New York police shootings: Police to probe whether Ismaaiyl Brinsley had links to the notorious Black Guerrilla Family gang

Gunman posted 'anti-police' messages on ex-girlfriend’s social media account after he shot her

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The Independent US

Police investigating the "assassination" of two patrolmen are pouring over the history and records of Ismaaiyl Brinsley – the 28-year-old man at ease with the use of firearms who shot and wounded his ex-girlfriend before travelling to New York to kill the officers.

As the "execution-style" killing of the two officers reverberated across the country and shook the city of New York, detectives were trying to ascertain precisely who Brinsley was and what had pushed him to ambush and then take his own life. Police have been told to take special security measures when responding to calls.

Part of the inquiry will focus on whether or not the young man had links to a notorious gang, originally formed in jail, that had in recent weeks vowed to kill police officers. Crucial to the investigation will be the "anti-police" messages that Brinsley apparently posted on his ex-girlfriend’s social media account after he shot her in the stomach shortly before 6am at her apartment at the Owings Mills complex in Baltimore.

In the messages posted on her Instagram account, Brinsley had said he was "putting wings on pigs". He then referred to Eric Garner and Michael Brown, two unarmed black men whose deaths at at the hands of police have sparked national protests, and added: "Let’s take two of theirs."

On Sunday, the New York Times said Brinsley, who had ties to East Flatbush, an area located a couple of miles from the scene of the killing, had most recently spent time in Georgia and Ohio.

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His criminal record showed no acts of serious violence but indicated he was arrested for robbery charges in Ohio in 2009 and weapons possession in Georgia. Later that year, he was convicted of gun possession in Georgia, and sentenced to two years in prison. Officials believe Brinsley was in New York as recently as 2011 when he was a suspect in a harassment case.

The newspaper said that Brinsley’s sister, Nawaal Brinsley, said she had not seen her brother in two years. "Oh my goodness, oh my goodness,"she said when told of the attack. She said she did not remember hearing her brother express anger at the police.

Some media in New York had said that Brinsley may have been a members of the Black Guerrilla Family (BGF), a gang originally formed inside Californian jails in the late 1960s and which has more recently been active in Baltimore. Earlier this month it was reported the BGF had vowed to kill police officers.

The Baltimore Sun said that the Baltimore office of the FBI had on Friday issued an alert warning that the BGF was targeting "white cops" in Maryland. However, the newspaper also said that a federal law enforcement official had said Brinsley had no known ties to the BGF.

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Rafael Ramos

The killing of the officers comes at a time of widespread public protest over the treatment of a series of black suspects who have died at the hands of police. In New York the daily protests have followed a decision not to prosecute a police officer who placed an unarmed black man, Eric Garner, into a so-called choke hold, a move that resulted in the 46-year-old’s death.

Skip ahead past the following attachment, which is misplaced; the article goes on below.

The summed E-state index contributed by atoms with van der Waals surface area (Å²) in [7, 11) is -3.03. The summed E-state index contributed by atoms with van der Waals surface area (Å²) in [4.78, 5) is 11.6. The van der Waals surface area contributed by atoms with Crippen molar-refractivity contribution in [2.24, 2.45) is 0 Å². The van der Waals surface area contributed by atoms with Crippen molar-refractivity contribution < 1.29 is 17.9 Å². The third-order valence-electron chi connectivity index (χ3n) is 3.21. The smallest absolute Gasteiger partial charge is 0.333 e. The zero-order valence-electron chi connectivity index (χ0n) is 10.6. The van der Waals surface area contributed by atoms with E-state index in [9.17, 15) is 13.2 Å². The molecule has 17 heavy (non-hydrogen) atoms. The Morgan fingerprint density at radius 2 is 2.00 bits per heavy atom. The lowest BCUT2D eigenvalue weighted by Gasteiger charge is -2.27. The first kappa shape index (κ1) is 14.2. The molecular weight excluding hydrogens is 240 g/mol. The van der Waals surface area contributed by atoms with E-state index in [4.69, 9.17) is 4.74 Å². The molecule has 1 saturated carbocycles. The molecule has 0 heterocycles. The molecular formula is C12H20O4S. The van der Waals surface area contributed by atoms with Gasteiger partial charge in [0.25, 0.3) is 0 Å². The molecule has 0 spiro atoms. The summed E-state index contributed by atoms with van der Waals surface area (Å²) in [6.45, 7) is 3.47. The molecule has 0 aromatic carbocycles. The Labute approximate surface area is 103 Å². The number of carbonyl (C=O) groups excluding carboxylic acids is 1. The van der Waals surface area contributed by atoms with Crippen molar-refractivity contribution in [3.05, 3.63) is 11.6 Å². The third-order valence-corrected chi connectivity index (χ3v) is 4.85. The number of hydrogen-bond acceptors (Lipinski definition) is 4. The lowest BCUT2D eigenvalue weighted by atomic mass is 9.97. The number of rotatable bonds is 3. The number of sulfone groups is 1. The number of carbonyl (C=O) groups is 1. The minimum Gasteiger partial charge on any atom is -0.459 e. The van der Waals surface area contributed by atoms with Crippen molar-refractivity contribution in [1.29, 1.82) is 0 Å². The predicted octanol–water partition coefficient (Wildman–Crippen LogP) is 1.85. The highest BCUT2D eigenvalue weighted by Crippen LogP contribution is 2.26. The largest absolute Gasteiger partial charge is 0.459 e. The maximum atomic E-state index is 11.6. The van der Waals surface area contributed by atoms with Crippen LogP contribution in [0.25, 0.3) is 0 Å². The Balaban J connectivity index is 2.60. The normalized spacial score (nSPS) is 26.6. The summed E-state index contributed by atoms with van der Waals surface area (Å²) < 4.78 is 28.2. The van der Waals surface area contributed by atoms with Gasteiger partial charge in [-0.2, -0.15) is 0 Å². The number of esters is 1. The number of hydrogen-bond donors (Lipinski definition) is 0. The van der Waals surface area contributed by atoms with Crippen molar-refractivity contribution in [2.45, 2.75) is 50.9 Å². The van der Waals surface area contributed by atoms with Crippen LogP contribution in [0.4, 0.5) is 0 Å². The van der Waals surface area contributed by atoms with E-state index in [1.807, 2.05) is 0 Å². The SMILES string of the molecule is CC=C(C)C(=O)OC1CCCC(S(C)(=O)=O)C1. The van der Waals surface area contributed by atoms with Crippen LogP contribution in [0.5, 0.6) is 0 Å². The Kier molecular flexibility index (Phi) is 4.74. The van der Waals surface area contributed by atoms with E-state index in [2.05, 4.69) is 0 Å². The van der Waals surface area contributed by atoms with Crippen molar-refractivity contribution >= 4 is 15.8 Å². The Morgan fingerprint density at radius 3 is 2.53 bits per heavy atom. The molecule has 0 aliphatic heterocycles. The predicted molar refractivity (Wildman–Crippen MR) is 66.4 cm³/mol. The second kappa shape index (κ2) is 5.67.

The decision followed shortly after an announcement in Ferguson, Missouri, that the policeman who shot and killed teenager Michael Brown would not not face charges.

In New York in particular, the developments have created a tension in the relationship between police and some members of the public that analysts say has not existed for many years. Mayor Bill de Blasio has faced criticism from members of the New York Police Department for allegedly not sufficiently supporting officers.

In the aftermath of Saturday afternoon’s shooting, the main police union, the Patrolmen’s Benevolent Association, directly blamed Mr de Blasio for the deaths.

When Mr de Blasio left the hospital where officials had held a press conference, police officers turned their backs on him. The association has warned its members that two units should now respond to any dispatch they receive for additional security.

"The mayor’s hands are literally dripping with our blood because of his words, actions and policies and we have, for the first time in a number of years, become a wartime police department," the association said in a statement.

 

The two officers were named as Wenjin Liu, 32, a seven-year veteran of the force who had recently got married, and 40-year-old Rafael Ramos, who was married with a 13-year-old son.

"They were, quite simply, assassinated - targeted for their uniform and for the responsibility they embraced to keep the people of this city safe," said Police Commissioner William Bratton.

Mr Ramos’s son, Jaden, posted a message honouring his father on social media. "Today I had to say bye to my father. He was their for me everyday of my life, he was the best father I could ask for. It’s horrible that someone gets shot dead just for being a police officer," he said.

On Sunday, former mayor Rudolph Giuliani said he did not believe Mr de Blasio was responsible for the officers’ deaths, but said he had failed to "police the protests" that had harmed officers. Mr Giuliani, who served as mayor between 1994–2001, told the Fox News channel: "He should have known better."

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